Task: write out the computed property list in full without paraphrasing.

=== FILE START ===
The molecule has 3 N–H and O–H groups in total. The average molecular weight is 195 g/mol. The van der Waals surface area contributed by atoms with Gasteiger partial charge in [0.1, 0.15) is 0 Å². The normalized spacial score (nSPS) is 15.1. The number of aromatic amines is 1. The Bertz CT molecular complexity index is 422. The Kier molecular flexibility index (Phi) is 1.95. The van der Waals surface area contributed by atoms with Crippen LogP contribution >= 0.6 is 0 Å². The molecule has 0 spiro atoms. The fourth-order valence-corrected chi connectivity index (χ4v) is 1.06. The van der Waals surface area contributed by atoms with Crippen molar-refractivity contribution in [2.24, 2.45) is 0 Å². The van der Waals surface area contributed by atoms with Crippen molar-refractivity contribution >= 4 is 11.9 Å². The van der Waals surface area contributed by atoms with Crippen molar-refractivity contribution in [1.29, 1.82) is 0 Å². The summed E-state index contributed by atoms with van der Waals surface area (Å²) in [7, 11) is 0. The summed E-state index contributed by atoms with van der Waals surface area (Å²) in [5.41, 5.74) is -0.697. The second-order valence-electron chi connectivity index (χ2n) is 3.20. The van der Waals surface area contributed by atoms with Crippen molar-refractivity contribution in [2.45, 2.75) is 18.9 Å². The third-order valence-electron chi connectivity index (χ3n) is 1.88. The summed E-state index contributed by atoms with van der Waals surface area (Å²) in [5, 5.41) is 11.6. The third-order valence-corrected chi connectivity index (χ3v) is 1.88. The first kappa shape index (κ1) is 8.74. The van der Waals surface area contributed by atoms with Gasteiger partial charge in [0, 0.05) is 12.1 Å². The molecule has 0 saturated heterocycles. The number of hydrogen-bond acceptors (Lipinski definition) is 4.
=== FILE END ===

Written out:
The molecule has 3 N–H and O–H groups in total. The average molecular weight is 195 g/mol. The van der Waals surface area contributed by atoms with Gasteiger partial charge in [0.1, 0.15) is 0 Å². The normalized spacial score (nSPS) is 15.1. The number of aromatic amines is 1. The Bertz CT molecular complexity index is 422. The Kier molecular flexibility index (Phi) is 1.95. The van der Waals surface area contributed by atoms with Crippen LogP contribution >= 0.6 is 0 Å². The molecule has 0 spiro atoms. The fourth-order valence-corrected chi connectivity index (χ4v) is 1.06. The van der Waals surface area contributed by atoms with Crippen molar-refractivity contribution in [2.24, 2.45) is 0 Å². The van der Waals surface area contributed by atoms with Crippen molar-refractivity contribution >= 4 is 11.9 Å². The van der Waals surface area contributed by atoms with Crippen molar-refractivity contribution in [1.29, 1.82) is 0 Å². The summed E-state index contributed by atoms with van der Waals surface area (Å²) in [7, 11) is 0. The summed E-state index contributed by atoms with van der Waals surface area (Å²) in [5.41, 5.74) is -0.697. The second-order valence-electron chi connectivity index (χ2n) is 3.20. The van der Waals surface area contributed by atoms with Crippen molar-refractivity contribution in [2.45, 2.75) is 18.9 Å². The third-order valence-electron chi connectivity index (χ3n) is 1.88. The summed E-state index contributed by atoms with van der Waals surface area (Å²) in [5, 5.41) is 11.6. The third-order valence-corrected chi connectivity index (χ3v) is 1.88. The first kappa shape index (κ1) is 8.74. The van der Waals surface area contributed by atoms with Gasteiger partial charge in [0, 0.05) is 12.1 Å². The molecule has 0 saturated heterocycles. The number of hydrogen-bond acceptors (Lipinski definition) is 4.